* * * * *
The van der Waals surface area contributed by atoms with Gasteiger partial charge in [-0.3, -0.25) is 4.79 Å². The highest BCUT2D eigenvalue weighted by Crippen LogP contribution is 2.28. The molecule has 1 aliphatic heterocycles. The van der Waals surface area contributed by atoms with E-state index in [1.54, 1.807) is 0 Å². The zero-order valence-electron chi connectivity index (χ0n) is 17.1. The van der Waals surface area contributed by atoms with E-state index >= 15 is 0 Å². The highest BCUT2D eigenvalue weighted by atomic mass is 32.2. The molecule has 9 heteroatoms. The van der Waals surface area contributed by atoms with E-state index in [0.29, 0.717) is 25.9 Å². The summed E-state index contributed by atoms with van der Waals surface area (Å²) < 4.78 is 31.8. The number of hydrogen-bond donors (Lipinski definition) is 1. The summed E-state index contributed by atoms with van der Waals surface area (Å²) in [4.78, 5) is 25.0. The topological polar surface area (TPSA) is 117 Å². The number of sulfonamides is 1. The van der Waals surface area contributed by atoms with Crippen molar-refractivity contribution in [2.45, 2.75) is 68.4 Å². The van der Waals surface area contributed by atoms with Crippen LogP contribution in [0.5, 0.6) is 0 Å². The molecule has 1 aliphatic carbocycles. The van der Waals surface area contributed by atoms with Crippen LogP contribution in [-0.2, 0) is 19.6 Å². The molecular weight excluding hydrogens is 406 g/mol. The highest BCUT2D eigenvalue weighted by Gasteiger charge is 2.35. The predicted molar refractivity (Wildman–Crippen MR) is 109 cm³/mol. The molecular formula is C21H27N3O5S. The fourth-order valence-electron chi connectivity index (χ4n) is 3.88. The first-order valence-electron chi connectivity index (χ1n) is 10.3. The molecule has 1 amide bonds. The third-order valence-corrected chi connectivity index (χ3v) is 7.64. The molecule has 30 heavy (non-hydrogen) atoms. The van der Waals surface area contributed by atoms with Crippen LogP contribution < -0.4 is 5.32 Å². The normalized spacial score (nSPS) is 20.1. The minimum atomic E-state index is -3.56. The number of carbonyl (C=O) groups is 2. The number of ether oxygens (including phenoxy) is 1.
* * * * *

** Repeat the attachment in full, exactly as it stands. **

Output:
The van der Waals surface area contributed by atoms with Gasteiger partial charge in [-0.3, -0.25) is 4.79 Å². The highest BCUT2D eigenvalue weighted by Crippen LogP contribution is 2.28. The molecule has 1 aliphatic heterocycles. The van der Waals surface area contributed by atoms with E-state index in [1.54, 1.807) is 0 Å². The zero-order valence-electron chi connectivity index (χ0n) is 17.1. The van der Waals surface area contributed by atoms with E-state index >= 15 is 0 Å². The highest BCUT2D eigenvalue weighted by atomic mass is 32.2. The molecule has 9 heteroatoms. The van der Waals surface area contributed by atoms with E-state index in [0.29, 0.717) is 25.9 Å². The summed E-state index contributed by atoms with van der Waals surface area (Å²) < 4.78 is 31.8. The number of hydrogen-bond donors (Lipinski definition) is 1. The summed E-state index contributed by atoms with van der Waals surface area (Å²) in [4.78, 5) is 25.0. The topological polar surface area (TPSA) is 117 Å². The number of sulfonamides is 1. The van der Waals surface area contributed by atoms with Crippen molar-refractivity contribution in [2.45, 2.75) is 68.4 Å². The van der Waals surface area contributed by atoms with Crippen LogP contribution in [0.5, 0.6) is 0 Å². The molecule has 1 aliphatic carbocycles. The van der Waals surface area contributed by atoms with Crippen LogP contribution in [-0.2, 0) is 19.6 Å². The molecular weight excluding hydrogens is 406 g/mol. The highest BCUT2D eigenvalue weighted by Gasteiger charge is 2.35. The predicted molar refractivity (Wildman–Crippen MR) is 109 cm³/mol. The molecular formula is C21H27N3O5S. The fourth-order valence-electron chi connectivity index (χ4n) is 3.88. The first-order valence-electron chi connectivity index (χ1n) is 10.3. The molecule has 1 amide bonds. The third-order valence-corrected chi connectivity index (χ3v) is 7.64. The molecule has 30 heavy (non-hydrogen) atoms. The van der Waals surface area contributed by atoms with Crippen LogP contribution < -0.4 is 5.32 Å². The normalized spacial score (nSPS) is 20.1. The minimum atomic E-state index is -3.56. The number of carbonyl (C=O) groups is 2. The number of ether oxygens (including phenoxy) is 1.